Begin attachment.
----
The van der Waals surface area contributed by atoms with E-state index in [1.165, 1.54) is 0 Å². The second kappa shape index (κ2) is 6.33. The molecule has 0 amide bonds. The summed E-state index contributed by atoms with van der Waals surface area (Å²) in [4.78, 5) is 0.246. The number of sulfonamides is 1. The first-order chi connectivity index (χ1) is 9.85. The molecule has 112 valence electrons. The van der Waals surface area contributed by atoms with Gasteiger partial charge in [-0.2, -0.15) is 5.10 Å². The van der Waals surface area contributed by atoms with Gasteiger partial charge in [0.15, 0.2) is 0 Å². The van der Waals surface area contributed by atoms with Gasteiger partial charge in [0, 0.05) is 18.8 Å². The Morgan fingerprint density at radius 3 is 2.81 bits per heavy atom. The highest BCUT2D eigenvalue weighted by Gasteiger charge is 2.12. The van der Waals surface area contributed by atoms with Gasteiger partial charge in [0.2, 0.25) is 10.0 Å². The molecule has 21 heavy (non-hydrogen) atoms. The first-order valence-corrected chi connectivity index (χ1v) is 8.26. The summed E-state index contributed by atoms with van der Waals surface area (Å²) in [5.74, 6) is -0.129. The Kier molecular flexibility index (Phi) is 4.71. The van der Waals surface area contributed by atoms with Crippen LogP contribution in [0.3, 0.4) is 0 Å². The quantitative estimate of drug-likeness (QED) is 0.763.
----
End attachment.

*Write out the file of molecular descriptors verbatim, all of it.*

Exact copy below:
The van der Waals surface area contributed by atoms with E-state index in [1.165, 1.54) is 0 Å². The second kappa shape index (κ2) is 6.33. The molecule has 0 amide bonds. The summed E-state index contributed by atoms with van der Waals surface area (Å²) in [4.78, 5) is 0.246. The number of sulfonamides is 1. The first-order chi connectivity index (χ1) is 9.85. The molecule has 112 valence electrons. The van der Waals surface area contributed by atoms with Gasteiger partial charge in [-0.2, -0.15) is 5.10 Å². The van der Waals surface area contributed by atoms with Gasteiger partial charge in [0.15, 0.2) is 0 Å². The van der Waals surface area contributed by atoms with Gasteiger partial charge in [0, 0.05) is 18.8 Å². The Morgan fingerprint density at radius 3 is 2.81 bits per heavy atom. The highest BCUT2D eigenvalue weighted by Gasteiger charge is 2.12. The van der Waals surface area contributed by atoms with Gasteiger partial charge in [0.2, 0.25) is 10.0 Å². The molecule has 21 heavy (non-hydrogen) atoms. The first-order valence-corrected chi connectivity index (χ1v) is 8.26. The summed E-state index contributed by atoms with van der Waals surface area (Å²) in [5.74, 6) is -0.129. The Kier molecular flexibility index (Phi) is 4.71. The van der Waals surface area contributed by atoms with Crippen LogP contribution in [0.3, 0.4) is 0 Å². The quantitative estimate of drug-likeness (QED) is 0.763.